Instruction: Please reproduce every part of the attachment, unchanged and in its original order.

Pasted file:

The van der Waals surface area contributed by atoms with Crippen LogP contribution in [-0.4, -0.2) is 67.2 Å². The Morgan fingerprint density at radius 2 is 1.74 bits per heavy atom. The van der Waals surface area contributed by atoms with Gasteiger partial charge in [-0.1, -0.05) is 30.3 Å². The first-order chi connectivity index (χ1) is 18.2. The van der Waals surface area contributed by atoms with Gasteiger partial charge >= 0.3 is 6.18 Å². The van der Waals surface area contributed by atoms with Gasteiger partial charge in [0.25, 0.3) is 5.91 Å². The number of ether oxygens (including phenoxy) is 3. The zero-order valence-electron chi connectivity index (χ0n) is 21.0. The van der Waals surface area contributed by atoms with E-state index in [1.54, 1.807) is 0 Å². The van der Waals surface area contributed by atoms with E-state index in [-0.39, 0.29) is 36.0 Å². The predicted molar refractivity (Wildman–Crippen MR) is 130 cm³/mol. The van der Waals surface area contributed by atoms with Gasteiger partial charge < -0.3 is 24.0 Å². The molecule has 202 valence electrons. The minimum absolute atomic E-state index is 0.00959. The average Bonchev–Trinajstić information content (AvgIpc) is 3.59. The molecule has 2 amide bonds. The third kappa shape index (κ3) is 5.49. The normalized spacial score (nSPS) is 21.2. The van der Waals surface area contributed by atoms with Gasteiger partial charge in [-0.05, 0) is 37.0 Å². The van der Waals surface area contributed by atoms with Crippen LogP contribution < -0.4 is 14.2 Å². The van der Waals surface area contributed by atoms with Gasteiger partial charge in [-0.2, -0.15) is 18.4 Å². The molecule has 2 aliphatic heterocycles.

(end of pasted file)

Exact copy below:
The van der Waals surface area contributed by atoms with Crippen LogP contribution in [-0.4, -0.2) is 67.2 Å². The Morgan fingerprint density at radius 2 is 1.74 bits per heavy atom. The van der Waals surface area contributed by atoms with Gasteiger partial charge in [-0.1, -0.05) is 30.3 Å². The first-order chi connectivity index (χ1) is 18.2. The van der Waals surface area contributed by atoms with Gasteiger partial charge >= 0.3 is 6.18 Å². The van der Waals surface area contributed by atoms with Gasteiger partial charge in [0.25, 0.3) is 5.91 Å². The number of ether oxygens (including phenoxy) is 3. The zero-order valence-electron chi connectivity index (χ0n) is 21.0. The van der Waals surface area contributed by atoms with E-state index in [1.54, 1.807) is 0 Å². The van der Waals surface area contributed by atoms with E-state index in [-0.39, 0.29) is 36.0 Å². The predicted molar refractivity (Wildman–Crippen MR) is 130 cm³/mol. The van der Waals surface area contributed by atoms with Gasteiger partial charge < -0.3 is 24.0 Å². The molecule has 202 valence electrons. The minimum absolute atomic E-state index is 0.00959. The average Bonchev–Trinajstić information content (AvgIpc) is 3.59. The molecule has 2 amide bonds. The third kappa shape index (κ3) is 5.49. The normalized spacial score (nSPS) is 21.2. The van der Waals surface area contributed by atoms with Gasteiger partial charge in [-0.05, 0) is 37.0 Å². The van der Waals surface area contributed by atoms with Crippen LogP contribution < -0.4 is 14.2 Å². The van der Waals surface area contributed by atoms with Gasteiger partial charge in [-0.2, -0.15) is 18.4 Å². The molecule has 2 aliphatic heterocycles.